The filming location for Harvey Milk's business, Castro Camera, was the real storefront where the actual business had once been. At the time of filming (mid-2008), it was a gift shop called "Given"; the film crew worked with the owner of the gift shop to recreate the look of Milk's camera store inside the space and restored it to its 2008 appearance after filming.
The last public appearance of Harvey Milk's life, two days before he was killed, was attending a San Francisco Opera performance of Puccini's opera "Tosca" featuring the legendary Italian soprano Magda Olivero. Not only is this event depicted in the movie, but it was in honor of that appearance that the filmmakers chose to use "Tosca" for all the operatic music heard in the film.
During a July 2008 interview with the Orange County Register about Pineapple Express (2008), the interviewer told Seth Rogen and James Franco that he prepared for the interview by watching the classic stoner comedy Fast Times at Ridgemont High (1982) the night before. When he asked Rogen and Franco if they prepared likewise before making Pineapple Express, Franco said he prepared by making out with Spicoli (a reference to his having shot Milk (2008), in which he and Sean Penn play lovers).
On Roger Ebert's year-end list of the 20 best movies of 2008. Ebert did not rank his picks this year, opting instead for an alphabetical list. (He later said that Milk (2008) was the most deserving of all the Best Picture Oscar nominees.)
During the sequence dealing with Proposition 6, one of Milk's friends says "Even Reagan doesn't support it." Former Governor Ronald Reagan was so opposed to the measure that he publicly went against the Republican Party on the issue, even though he had been mentioned as a serious candidate for the Presidential election in 1980 and risked alienating his conservative support base. His support was given a great deal of credit for Proposition 6's defeat and contributed to his growing national profile ahead of his two elections as President of the United States.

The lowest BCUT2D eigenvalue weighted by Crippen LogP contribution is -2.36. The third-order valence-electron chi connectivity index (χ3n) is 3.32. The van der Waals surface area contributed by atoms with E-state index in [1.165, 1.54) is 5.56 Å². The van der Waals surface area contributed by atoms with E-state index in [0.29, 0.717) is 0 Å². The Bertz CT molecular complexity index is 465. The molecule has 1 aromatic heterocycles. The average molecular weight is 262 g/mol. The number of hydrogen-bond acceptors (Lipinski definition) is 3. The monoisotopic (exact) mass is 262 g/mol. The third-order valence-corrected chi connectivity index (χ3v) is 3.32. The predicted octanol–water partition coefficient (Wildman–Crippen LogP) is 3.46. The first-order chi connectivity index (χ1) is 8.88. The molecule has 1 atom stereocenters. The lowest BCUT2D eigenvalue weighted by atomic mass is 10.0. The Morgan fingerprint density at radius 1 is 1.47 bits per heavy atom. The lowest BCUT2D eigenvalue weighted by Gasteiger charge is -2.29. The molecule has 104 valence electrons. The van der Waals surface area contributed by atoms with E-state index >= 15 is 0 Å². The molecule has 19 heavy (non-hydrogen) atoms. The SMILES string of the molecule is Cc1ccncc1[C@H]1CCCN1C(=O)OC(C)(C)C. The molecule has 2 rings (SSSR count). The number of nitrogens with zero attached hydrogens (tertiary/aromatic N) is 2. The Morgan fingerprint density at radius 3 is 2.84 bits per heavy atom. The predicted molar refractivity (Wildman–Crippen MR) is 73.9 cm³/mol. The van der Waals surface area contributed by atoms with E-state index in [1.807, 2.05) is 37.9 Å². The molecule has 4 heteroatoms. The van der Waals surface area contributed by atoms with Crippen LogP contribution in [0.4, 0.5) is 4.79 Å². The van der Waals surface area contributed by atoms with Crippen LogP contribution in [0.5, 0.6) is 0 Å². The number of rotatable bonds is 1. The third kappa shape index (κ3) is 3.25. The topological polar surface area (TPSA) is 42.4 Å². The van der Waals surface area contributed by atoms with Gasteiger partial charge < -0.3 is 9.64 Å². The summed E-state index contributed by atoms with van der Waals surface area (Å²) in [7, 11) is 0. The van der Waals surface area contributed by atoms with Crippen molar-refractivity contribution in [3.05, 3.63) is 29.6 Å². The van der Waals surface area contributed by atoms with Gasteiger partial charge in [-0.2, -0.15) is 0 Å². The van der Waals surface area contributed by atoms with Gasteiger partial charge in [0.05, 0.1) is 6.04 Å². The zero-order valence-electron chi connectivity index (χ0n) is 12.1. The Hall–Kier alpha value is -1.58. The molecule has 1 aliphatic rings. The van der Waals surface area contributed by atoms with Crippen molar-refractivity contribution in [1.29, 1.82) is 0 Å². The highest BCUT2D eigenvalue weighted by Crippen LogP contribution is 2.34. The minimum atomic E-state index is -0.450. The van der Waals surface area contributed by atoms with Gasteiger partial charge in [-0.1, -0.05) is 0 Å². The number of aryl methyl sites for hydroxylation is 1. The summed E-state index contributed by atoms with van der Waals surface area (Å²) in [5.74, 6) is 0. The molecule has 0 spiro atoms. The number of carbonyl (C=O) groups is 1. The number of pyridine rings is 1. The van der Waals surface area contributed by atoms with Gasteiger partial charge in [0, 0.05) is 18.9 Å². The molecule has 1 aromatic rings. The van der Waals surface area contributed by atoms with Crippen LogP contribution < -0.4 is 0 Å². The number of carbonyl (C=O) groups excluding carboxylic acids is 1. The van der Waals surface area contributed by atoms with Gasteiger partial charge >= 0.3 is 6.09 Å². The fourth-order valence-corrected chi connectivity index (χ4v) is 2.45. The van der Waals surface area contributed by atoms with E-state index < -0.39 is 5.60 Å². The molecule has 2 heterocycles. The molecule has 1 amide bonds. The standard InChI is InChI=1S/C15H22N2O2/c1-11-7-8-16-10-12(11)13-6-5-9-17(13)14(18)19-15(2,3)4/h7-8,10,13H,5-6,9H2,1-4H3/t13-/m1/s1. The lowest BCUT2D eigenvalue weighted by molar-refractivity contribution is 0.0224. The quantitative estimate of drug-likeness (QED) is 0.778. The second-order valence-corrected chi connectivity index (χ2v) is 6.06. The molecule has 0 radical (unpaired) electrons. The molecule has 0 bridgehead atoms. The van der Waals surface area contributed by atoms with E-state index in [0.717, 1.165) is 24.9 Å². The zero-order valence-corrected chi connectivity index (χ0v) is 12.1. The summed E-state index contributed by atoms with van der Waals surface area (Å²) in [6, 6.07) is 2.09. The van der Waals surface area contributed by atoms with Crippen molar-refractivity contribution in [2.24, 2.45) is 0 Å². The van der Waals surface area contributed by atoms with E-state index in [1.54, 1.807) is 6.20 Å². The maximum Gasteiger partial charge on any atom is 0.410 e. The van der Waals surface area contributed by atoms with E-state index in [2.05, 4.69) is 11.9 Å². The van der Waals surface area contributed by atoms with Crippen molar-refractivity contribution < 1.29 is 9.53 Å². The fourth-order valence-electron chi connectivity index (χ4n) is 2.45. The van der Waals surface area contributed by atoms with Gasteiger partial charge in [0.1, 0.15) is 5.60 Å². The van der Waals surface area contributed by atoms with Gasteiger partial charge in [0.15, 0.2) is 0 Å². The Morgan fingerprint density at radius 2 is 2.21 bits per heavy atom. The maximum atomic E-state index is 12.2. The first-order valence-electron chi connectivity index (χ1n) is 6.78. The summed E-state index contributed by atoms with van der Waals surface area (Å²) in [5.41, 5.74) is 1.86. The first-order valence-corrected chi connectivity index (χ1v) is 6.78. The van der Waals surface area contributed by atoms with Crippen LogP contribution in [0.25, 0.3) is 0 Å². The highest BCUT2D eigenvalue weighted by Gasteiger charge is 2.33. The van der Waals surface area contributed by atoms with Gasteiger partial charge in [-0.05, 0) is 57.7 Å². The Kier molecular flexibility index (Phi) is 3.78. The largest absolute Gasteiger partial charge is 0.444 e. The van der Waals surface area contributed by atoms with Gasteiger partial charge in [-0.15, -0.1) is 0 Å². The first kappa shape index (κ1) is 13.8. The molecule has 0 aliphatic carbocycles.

It was widely reported that while filming a scene at the old Castro Camera, some of the actors claimed that they saw a man come in and sit on a couch. After the scene was filmed, nobody else claimed to have seen the man, and the actors themselves went on to claim that it was perhaps the ghost of Harvey Milk.
Veteran police officer and actor Brian Danker, seen in this movie in his first speaking role in the homicide scene, actually served in Vietnam from 1970 to 1971 in the same unit as Dan White - the 173rd Airborne.
Dustin Lance Black:
The screenwriter appears as one half of the couple that walks by the Castro camera shop after it's closed, when Harvey Milk is inside and one of the men asks if Harvey was going to win this time.
The trivia items below may give away important plot points.
The real Danny Nicoletta has a cameo in the film as the person in Harvey Milk's office before Milk gets assassinated by Dan White. In real life, Nicoletta was the last person to speak to Harvey Milk in his office at San Francisco City Hall, just before his assassination.
At the end of the film, images of the actors costumed as their characters are replaced by photographs of the real people the actors portrayed. Many of these photos were taken by Daniel Nicoletta, who is the photographer played by Lucas Grabeel in the movie.